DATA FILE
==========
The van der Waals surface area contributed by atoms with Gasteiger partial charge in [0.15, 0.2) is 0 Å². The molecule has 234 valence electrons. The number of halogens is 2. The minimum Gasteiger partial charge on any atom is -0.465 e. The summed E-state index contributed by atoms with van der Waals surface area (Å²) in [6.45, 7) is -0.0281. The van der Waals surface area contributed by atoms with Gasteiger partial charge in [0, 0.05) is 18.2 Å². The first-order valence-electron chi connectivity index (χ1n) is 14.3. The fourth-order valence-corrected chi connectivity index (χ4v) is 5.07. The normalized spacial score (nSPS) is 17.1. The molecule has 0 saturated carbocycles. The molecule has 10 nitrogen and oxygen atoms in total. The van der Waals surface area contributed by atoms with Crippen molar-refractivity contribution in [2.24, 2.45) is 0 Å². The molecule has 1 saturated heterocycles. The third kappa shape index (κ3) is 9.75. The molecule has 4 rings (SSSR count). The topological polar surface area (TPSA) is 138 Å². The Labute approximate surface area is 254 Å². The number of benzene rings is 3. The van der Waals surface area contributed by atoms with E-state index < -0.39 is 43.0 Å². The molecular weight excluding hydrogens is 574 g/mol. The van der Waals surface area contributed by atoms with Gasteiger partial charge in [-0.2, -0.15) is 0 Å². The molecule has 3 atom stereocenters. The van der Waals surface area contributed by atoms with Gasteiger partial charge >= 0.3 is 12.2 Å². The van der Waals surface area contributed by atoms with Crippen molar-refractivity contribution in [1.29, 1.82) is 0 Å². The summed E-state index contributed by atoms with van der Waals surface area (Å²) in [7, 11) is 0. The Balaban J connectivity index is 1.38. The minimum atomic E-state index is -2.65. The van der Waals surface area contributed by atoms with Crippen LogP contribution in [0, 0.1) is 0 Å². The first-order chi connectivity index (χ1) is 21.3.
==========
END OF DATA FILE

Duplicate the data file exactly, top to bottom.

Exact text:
The van der Waals surface area contributed by atoms with Gasteiger partial charge in [0.15, 0.2) is 0 Å². The molecule has 234 valence electrons. The number of halogens is 2. The minimum Gasteiger partial charge on any atom is -0.465 e. The summed E-state index contributed by atoms with van der Waals surface area (Å²) in [6.45, 7) is -0.0281. The van der Waals surface area contributed by atoms with Gasteiger partial charge in [0, 0.05) is 18.2 Å². The first-order valence-electron chi connectivity index (χ1n) is 14.3. The fourth-order valence-corrected chi connectivity index (χ4v) is 5.07. The normalized spacial score (nSPS) is 17.1. The molecule has 0 saturated carbocycles. The molecule has 10 nitrogen and oxygen atoms in total. The van der Waals surface area contributed by atoms with Crippen molar-refractivity contribution in [2.24, 2.45) is 0 Å². The molecule has 1 saturated heterocycles. The third kappa shape index (κ3) is 9.75. The molecule has 4 rings (SSSR count). The topological polar surface area (TPSA) is 138 Å². The Labute approximate surface area is 254 Å². The number of benzene rings is 3. The van der Waals surface area contributed by atoms with E-state index < -0.39 is 43.0 Å². The molecular weight excluding hydrogens is 574 g/mol. The van der Waals surface area contributed by atoms with Gasteiger partial charge in [-0.2, -0.15) is 0 Å². The molecule has 3 atom stereocenters. The van der Waals surface area contributed by atoms with Gasteiger partial charge >= 0.3 is 12.2 Å². The van der Waals surface area contributed by atoms with Crippen molar-refractivity contribution in [1.29, 1.82) is 0 Å². The summed E-state index contributed by atoms with van der Waals surface area (Å²) in [7, 11) is 0. The Balaban J connectivity index is 1.38. The minimum atomic E-state index is -2.65. The van der Waals surface area contributed by atoms with Crippen LogP contribution in [0, 0.1) is 0 Å². The first-order chi connectivity index (χ1) is 21.3.